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The Chairperson of the National Council of Provinces, Ms Thandi Modise, with University of Cape Town master’s students

In the last day of her tenure in office as the Chairperson of the National Council of Provinces (NCOP), Ms Thandi Modise hosted 18 University of Cape Town master’s students studying Comparative Social Policy in Africa. The course is about policy analysis, policy formulation and policy making processes and is designed to provide students with an understanding of the contemporary debates and issues in the field of social policy, with special reference to the Global South and the context within the African continent. 

In her wide-ranging conversation with the students, she touched on her passions: the women’s cause, the role of the NCOP and how it could be improved in the Sixth Parliament, the need to relook at our electoral laws, as well as the changes brought to bear on the work of the South African Legislative Sector by Brics (Brazil, Russia, India, and South Africa) Parliament.

She started her deliberation by contextualising the role and mandate of the Fifth Parliament, which sought to be an activist Parliament. According to her, “part of our role as NCOP we had to ensure that the public purse is managed accordingly and there is value derived from money spent by the executive. We gauged this in relation to the impact that government policies have had on ordinary South Africans.”

In keeping with the notion of the “Activist” Parliament, she alleged that the NCOP refused in various instances to be overpowered by the executive in passing certain laws. “There are laws that we expressed our dissatisfaction with, that we declared our unhappiness with. And we would often say no to the executive with our eyes wide open.”

She added that there is a need for the NCOP to assert itself thoroughly and unapologetically. “If the NCOP were to conduct its intergovernmental mandate thoroughly, there is a need to hold the executive accountable more effectively and efficiently.”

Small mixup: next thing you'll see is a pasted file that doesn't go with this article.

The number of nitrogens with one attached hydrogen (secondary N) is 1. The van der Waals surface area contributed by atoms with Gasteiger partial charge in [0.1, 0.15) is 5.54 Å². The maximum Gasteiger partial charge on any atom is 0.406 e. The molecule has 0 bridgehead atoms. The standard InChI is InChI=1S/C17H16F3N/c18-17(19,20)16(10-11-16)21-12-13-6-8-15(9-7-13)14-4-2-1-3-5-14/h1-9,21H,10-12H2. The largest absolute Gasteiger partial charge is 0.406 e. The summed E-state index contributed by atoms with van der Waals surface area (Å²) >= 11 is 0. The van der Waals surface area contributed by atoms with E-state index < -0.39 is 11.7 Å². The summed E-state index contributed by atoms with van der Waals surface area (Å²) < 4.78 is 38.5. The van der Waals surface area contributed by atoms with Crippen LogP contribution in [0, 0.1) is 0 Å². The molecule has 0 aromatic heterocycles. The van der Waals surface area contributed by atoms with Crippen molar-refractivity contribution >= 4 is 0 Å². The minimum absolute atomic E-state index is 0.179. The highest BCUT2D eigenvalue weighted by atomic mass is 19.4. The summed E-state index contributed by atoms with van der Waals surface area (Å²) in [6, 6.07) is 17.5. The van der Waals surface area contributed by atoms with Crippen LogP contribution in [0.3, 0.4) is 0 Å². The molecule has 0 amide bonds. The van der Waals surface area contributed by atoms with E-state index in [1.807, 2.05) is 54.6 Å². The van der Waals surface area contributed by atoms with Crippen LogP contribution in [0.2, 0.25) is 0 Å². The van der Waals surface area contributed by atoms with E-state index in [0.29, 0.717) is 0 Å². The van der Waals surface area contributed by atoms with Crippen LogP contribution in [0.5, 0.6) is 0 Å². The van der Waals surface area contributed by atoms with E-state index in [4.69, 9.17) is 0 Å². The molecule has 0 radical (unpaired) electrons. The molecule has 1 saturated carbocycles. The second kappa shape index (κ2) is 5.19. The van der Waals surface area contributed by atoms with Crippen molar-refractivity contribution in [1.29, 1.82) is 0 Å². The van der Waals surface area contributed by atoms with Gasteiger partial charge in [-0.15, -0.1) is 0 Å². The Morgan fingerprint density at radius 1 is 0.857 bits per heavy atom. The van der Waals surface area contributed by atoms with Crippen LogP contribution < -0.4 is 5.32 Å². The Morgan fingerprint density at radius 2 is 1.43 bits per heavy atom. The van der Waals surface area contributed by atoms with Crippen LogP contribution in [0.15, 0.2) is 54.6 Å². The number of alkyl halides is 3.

As such, “our intergovernmental mandate gives us a right to mediate executive powers in line with our Constitution. If not, we have to intervene accordingly and ensure that it upholds the tenets of our Constitution”.

She, though, identified shortcomings inherent between the South African Legislative Sector and the executive. One of which is the current practice which allows the executive to have powers over budgetary allocations of the legislative sector. “We are challenging this practice and we feel that it is not constitutional because the legislative sector is not a department, but an arm of the state. Therefore, what it requires to do its work cannot be determined by an arm that it should oversee.”

If we continue with this practice, the legislative sector will always remain weak, because naturally “the executive won’t go out of its way to ensure that it gives us resources to oversee it more effectively and efficiently”.

As part of improving the effectiveness of the NCOP going forward, there is a need to ensure that Members of the NCOP are “trained enough to undertake their mandate. This would enable the House to exercise its constitutional powers more effectively”. Hence the NCOP decided to forge relations with universities to achieve this objective. And this would go a long way in sustaining our democracy, she said. “This was intended to ensure that we produce competent Members of Parliament. That is crucial in sustaining our democracy.”

She, though, maintained that our country should ensure that women hold strategic positions to advance social development. “Women’s role in advancing social development cannot be disputed. Until we have more and more women in decision-making positions, we are not going to change the world.”  

Speaking of the Brics Parliament, she claimed that it in fact has restored the constitutional mandate of parliaments. “Before, the executive would ratify treaties alone with no obligation to present them before their parliaments for legislative scrutiny or to verify their constitutionality and relevance to respective countries’ policies. No,  that has changed. Parliaments of Brics counties have the power to hold the executive accountable for the treaties they now enter into.”

In the same vein, she decried the fact that the African Union remains nothing more than a boys’ club that does not recognise the significance of African Parliaments’ oversight roles. “Even the Peer Review Mechanism they came up with failed to achieve it intended goals. Worse of all, even the Pan-African Parliament, she added, “is not what it was envisaged to be”.

The Chairperson of the NCOP is worried about the escalating incidents of racism. And is of the view that the Sixth Parliament would do something to address this. “Let’s not make the burden of our generation that of our future generation. As such, let’s not judge people based on the texture of their hair, but of what they are capable of. Colour of our skin has nothing to do with who we are.”

Weighing in on the ongoing debate on the need to have a relook at the advantages and disadvantages of our electoral system, she pointed out that “although our current electoral system has ensured that there is a geographic representation of all South Africans in our Parliament, it has its own shortcomings. One is that South Africans are compelled to vote for a party rather than their own chosen representative that would directly be accountable to them. Secondly, most often a Member of Parliament is compelled to follow a party line even if his or her conscience does not agree with it. These are some of the considerations that necessitate a need to have a relook at our electoral system.”         

By Abel Mputing
28 March 2019